Research Findings and Reflections:

  • There is emerging research about how you can actually teach empathy – through things like literature and even video games – because those media can really put you in someone else’s position.
  • A very effective way to teach empathy can be through foreign language, because you need to be patient and listen to your classmates, and give them time to work through their pronunciation – and they need to do the same for you.

Connections Drawn from the Group:

  • How are we asking our students to demonstrate what they know? If they can demonstrate what they’ve learned, there is a problem-solving aspect which can also bring great discomfort, and therefore lead to re-training the brain and developing a certain level of empathy.

Google Definition: Sympathetic pity and concern for the sufferings or misfortunes of others.
Origin: From the Latin term compati (“suffer with”)

Research Findings and Reflections:

  • This is the emotional response when someone perceives suffering. It can even be a survival mechanism, and in fact the desire to help – or compassion – can positively impact your physical and mental health.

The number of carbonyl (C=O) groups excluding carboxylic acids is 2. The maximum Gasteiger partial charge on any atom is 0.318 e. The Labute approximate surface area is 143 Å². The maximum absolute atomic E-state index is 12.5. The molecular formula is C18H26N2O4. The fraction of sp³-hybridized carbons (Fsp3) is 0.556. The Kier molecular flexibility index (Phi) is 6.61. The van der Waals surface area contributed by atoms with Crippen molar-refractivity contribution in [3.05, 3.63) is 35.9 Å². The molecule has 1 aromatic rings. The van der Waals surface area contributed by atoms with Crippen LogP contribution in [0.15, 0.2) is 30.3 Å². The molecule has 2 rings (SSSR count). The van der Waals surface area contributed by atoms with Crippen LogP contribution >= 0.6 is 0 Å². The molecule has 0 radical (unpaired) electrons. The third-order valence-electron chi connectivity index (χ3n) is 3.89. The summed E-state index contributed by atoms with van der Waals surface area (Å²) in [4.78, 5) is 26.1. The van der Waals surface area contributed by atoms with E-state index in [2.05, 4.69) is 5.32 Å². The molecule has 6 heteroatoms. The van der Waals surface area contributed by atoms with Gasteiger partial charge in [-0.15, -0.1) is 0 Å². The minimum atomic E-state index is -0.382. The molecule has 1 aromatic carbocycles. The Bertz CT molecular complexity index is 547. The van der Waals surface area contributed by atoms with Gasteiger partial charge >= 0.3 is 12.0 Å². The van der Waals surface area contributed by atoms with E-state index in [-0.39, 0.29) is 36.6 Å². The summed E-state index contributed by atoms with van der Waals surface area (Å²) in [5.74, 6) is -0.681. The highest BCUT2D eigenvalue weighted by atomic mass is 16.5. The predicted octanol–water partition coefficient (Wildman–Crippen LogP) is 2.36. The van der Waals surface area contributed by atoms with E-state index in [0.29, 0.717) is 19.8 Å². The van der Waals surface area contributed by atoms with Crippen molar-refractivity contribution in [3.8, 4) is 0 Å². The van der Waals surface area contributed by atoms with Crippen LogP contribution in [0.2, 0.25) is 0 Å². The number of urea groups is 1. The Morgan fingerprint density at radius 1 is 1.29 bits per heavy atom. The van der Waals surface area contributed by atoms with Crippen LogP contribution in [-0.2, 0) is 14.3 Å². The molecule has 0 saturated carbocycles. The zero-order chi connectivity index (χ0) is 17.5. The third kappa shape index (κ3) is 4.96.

Connections Drawn from the Group:

  • Compassion can be developed through an authentic connection to something or someone, and this is similar to empathy. As educators, we attempt to create these experiences for our students.

Google Definition: A feeling of reverential respect mixed with fear or wonder.
Origin: From the Old English term ege (“terror, dread, awe”)

Research Findings and Reflections:

  • Awe has a profoundly positive impact on people. Because of awe, people act more generously, think more critically, and direct more of their concern towards others (this ties to compassion and empathy).
  • Approximately 70% of awe is inspired by nature.
  • Question from the group: Is awe always positive, or can it also be negative? The words awesome and awful both come from the same root. And people can be in awe of nature in both positive and negative ways. For example, a surfer could be in awe of a great wave, but we can also be in awe of natural disasters and the damage they inflict.